The world’s largest aircraft completes a record six-hour test flight

The world’s largest aircraft with a wingspan of 383 feet recently took to the skies over California’s Mojave Desert to complete a six-hour test flight that set a new record.

The Stratolaunch Roc, or Roc, aircraft carrier conducted its second test flight Friday morning while carrying the Talon-A class test vehicle.

The Talon-A (TA-O) is a 28-foot-tall reusable test aircraft that can carry payloads at supersonic speeds—more than five times the speed of sound.

The flight is an important step for the company’s progress toward class testing and the first hypersonic flight of the TA-1 during the first half of 2023.

The Stratolaunch Rock carrier aircraft set a new world record on Friday when it completed six hours in the sky

The primary goals of Friday’s flight, the vehicle’s ninth, included flying outside the local Mojave area for the first time and assessing the classroom environment.

“Our amazing team continues to make progress on the testing schedule, and through their hard work we are closer than ever to a safe separation and the first hypersonic vehicle,” Stratolaunch CEO and President Zachary Crevor said in a statement. Flight tests.

Talon-A is one of a series of rocket-powered Talon vehicles developed by Stratolaunch that can reach speeds of up to Mach 6, or six times the speed of sound.

Roc will now conduct a drop test of the Talon-A prototype over the Pacific Ocean in December, and if successful, the company aims to launch its first hypersonic test vehicle, the Talon-A TA-1.

Stratolaunch is also progressing with the manufacture of its first and second fully reusable hypersonic vehicles, the TA-2 and TA-3.

“A comprehensive assessment of launch conditions will provide data to reduce risks and ensure a clean and safe launch of Talon-A during future tests,” said Crevor.

“We are excited about what lies ahead this year as we bring our online hypersonic flight test service to our customers and the nation.”

Roc at Stratolaunch is wider than the length of a football field from goal to goal, generally about 345 feet.

It weighs nearly 500,000 pounds unloaded, but can take off at a maximum weight of 1.3 million pounds.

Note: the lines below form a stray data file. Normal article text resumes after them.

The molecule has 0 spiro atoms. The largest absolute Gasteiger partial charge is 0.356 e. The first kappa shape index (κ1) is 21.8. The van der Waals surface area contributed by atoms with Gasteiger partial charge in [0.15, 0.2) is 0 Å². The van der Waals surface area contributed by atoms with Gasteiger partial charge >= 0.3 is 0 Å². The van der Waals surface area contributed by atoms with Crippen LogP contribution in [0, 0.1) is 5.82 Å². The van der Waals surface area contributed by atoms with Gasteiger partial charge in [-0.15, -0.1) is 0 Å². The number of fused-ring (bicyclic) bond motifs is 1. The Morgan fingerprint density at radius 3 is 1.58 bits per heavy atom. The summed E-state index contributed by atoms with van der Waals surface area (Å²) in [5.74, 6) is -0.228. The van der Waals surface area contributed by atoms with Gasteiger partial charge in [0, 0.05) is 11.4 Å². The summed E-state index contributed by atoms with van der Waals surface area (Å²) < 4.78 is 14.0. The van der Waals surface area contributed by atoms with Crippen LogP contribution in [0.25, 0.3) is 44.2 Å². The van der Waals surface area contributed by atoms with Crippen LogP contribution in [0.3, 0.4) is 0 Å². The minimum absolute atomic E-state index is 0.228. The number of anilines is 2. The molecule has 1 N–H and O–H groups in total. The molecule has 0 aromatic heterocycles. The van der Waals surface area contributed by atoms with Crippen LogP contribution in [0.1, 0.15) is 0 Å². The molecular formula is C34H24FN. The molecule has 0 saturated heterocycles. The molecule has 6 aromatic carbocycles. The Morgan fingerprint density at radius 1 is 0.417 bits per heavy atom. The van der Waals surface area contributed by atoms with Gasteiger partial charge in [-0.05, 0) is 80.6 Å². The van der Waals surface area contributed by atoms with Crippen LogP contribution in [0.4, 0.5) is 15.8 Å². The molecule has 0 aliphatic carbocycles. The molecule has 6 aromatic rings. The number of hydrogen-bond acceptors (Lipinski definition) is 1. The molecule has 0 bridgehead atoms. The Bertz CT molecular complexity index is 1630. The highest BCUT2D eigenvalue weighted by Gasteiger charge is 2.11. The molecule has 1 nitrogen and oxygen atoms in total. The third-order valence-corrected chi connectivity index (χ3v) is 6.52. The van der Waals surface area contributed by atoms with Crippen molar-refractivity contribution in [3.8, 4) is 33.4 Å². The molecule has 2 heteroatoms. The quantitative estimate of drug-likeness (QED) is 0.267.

The plane rolls with the help of 28 wheels. Once airborne, it is powered by six 747 aircraft engines.

It is developed by a company of the same name founded in 2011 by the late Microsoft co-founder Paul Allen, who launched this massive craft to the world in 2019.

The Roc conducted its second test flight Friday morning while carrying the Talon-A class test vehicle

The Roc conducted its second test flight Friday morning while carrying the Talon-A class test vehicle

Roc at Stratolaunch is wider than the length of a football field from goal to goal, generally about 345 feet

Roc at Stratolaunch is wider than the length of a football field from goal to goal, generally about 345 feet

Allen died at the age of 65 in October 2018 of complications from non-Hodgkin lymphoma, less than a year before the Stratolaunch first flew.

Allen was intended for a Stratolaunch to launch satellite-laden rockets into space from the air, but after its first flight, it was purchased by Cerberus Capital Management.

The new owners of the ambitious operation initially plan to use it as a carrier aircraft to launch reusable hypersonic flight research vehicles.

The H-shaped Roc has twin hulls as a catamaran, and is a multi-hull watercraft that features two parallel heels of the same size.

The flight is an important step for the company's progress toward class testing and the first hypersonic flight of the TA-1 during the first half of 2023. Here is the Roc's landing after breaking the record

The flight is an important step for the company’s progress toward class testing and the first hypersonic flight of the TA-1 during the first half of 2023. Here is the Roc’s descent after breaking its record

The Roc takes a crew of three — pilot, co-pilot, and flight engineer — who sit in the right fuselage, and steer the plane a fair distance to the right of the centerline, like the Millennium Falcon in Star Wars.

The left fuselage has what looks like a cockpit with windows for spectators, but the section is empty and unpressurized.

Powered by the same type of engines as the Boeing 747, the Stratolaunch has a top speed of 530 mph (853 km/h).

In addition to his record-breaking width, the Rock has an impressive height—it stands 50 feet from the ground to the top of its vertical tail, which is taller than a four-story building.

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